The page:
One Exoneree For Whom Doing the Time For Not Doing the Crime Definitely Did Not Pay
We're ahead of the curve here in Texas when it comes to our treatment of the wrongfully convicted. These days, instead of loosing them into a world they barely recognize with empty pockets, we hand them well-deserved golden parachutes worth $160,000 for each year they spent in prison for crimes they didn't commit. We imagine them as newly minted millionaires riding off into the sunset and living out their lives in material comfort, if not true peace.
Then we heard Wiley Fountain -- an exoneree who served 16 years in prison -- was living behind a liquor store. Things are better for him now, I hear. But he isn't the only exoneree struggling. Take Entre Nax Karage, for example.
Karage, a Cambodian emigree whose father is presumed murdered by the Khmer Rouge, isn't doing so well some seven years after he did a seven-year bid for beating his girlfriend to death. After Karage was officially exonerated, he lived a few lean years until he got his payout in 2007, but it paled next to the multimillion-dollar sums you hear about today. But that was the least of his problems.
Karage got some bad advice from an attorney and filed for his compensation months before the the amount was raised from $25,000 to $50,000 for each year served. By the time he paid the various lawyers he'd accumulated over years of appeals, there wasn't much left over to rebuild a life.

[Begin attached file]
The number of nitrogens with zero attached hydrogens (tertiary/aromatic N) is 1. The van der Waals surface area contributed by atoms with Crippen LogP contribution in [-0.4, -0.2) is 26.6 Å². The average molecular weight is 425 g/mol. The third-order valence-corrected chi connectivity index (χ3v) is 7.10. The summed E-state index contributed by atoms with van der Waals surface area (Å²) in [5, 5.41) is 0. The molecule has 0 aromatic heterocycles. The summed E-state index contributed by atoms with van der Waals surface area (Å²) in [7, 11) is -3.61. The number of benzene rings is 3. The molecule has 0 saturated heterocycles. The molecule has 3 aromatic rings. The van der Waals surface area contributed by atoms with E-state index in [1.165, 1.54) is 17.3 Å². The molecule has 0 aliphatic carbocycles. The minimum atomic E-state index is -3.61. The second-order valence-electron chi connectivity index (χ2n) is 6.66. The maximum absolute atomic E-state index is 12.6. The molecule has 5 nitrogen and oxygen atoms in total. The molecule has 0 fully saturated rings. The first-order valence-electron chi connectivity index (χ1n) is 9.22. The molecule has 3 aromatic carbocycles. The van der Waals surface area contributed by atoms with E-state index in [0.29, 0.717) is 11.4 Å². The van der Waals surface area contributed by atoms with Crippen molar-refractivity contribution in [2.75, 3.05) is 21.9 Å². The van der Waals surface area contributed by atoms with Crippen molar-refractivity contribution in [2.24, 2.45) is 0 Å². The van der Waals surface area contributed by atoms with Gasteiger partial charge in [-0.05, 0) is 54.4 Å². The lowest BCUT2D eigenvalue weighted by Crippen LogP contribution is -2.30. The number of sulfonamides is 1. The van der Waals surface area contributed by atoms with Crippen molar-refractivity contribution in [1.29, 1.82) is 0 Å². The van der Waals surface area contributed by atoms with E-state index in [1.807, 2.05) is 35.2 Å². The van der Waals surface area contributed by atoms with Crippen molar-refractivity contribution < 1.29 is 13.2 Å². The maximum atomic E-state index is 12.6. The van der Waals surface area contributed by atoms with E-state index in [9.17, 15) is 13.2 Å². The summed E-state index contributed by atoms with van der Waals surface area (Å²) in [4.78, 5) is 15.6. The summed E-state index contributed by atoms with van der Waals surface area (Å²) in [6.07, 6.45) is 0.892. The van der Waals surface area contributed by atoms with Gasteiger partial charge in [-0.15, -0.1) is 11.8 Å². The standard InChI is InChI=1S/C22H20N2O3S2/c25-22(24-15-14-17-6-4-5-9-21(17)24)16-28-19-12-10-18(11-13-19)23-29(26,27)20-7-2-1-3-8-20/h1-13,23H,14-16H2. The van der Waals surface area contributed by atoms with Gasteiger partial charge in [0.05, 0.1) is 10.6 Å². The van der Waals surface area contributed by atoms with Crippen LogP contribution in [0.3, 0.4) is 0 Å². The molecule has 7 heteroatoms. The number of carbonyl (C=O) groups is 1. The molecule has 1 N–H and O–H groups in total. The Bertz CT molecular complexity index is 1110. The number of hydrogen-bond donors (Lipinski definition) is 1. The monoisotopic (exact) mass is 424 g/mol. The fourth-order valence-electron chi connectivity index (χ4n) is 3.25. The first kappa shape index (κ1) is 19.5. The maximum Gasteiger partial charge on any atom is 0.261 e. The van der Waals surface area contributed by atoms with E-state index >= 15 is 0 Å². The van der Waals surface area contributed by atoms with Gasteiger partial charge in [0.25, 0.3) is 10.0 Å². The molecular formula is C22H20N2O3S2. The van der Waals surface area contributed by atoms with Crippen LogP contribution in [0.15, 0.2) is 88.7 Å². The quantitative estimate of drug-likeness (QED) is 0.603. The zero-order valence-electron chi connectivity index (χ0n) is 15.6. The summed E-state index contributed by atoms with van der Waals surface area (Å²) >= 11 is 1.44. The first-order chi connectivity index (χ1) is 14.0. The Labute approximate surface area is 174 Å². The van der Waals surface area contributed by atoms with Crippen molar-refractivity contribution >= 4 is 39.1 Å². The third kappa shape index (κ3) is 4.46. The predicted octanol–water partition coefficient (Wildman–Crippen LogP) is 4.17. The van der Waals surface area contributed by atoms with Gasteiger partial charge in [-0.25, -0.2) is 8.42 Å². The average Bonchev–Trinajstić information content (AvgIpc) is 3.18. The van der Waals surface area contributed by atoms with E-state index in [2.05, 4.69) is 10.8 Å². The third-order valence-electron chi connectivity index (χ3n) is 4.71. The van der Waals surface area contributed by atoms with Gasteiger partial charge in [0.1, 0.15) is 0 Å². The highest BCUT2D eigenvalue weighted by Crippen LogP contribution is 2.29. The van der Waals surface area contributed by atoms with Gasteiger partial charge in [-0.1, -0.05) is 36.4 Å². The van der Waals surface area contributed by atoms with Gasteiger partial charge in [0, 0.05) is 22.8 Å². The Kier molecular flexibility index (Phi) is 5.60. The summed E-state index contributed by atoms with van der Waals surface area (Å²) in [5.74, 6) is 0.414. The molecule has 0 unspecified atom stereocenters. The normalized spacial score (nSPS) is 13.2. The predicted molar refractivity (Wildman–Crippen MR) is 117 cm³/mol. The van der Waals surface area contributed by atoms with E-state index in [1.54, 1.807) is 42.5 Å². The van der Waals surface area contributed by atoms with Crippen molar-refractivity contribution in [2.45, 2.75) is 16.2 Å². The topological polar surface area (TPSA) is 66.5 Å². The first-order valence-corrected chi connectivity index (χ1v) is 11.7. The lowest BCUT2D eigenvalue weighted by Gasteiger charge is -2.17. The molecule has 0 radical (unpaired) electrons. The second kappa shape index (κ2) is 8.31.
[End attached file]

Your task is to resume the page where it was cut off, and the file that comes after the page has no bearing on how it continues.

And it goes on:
Sure, when the Tim Cole Act was signed into law in 2009, he started receiving an annuity, but seven years at $80,000 per doesn't add up to much, particularly when Karage is a 44-year-old man with a lot of years left over which to spread those payments. As it stands, he says he gets about $2,400 a month, which, when you're raising two teens and two young children, is scraping by. And work has been hard to find lately.
The new bill may have given him the annuity, but he's still missing out on an extra $55,000 for time served that would have been payable had he filed under the new compensation regime. It isn't retroactive, something Karage believes is unjust. "I have to struggle," he said. "Least they can do is lend me a little money so I can get an old house for my kids.
"I had to borrow some money. That's how I get this place," he said, referring to the apartment in Richardson he shares with his children.
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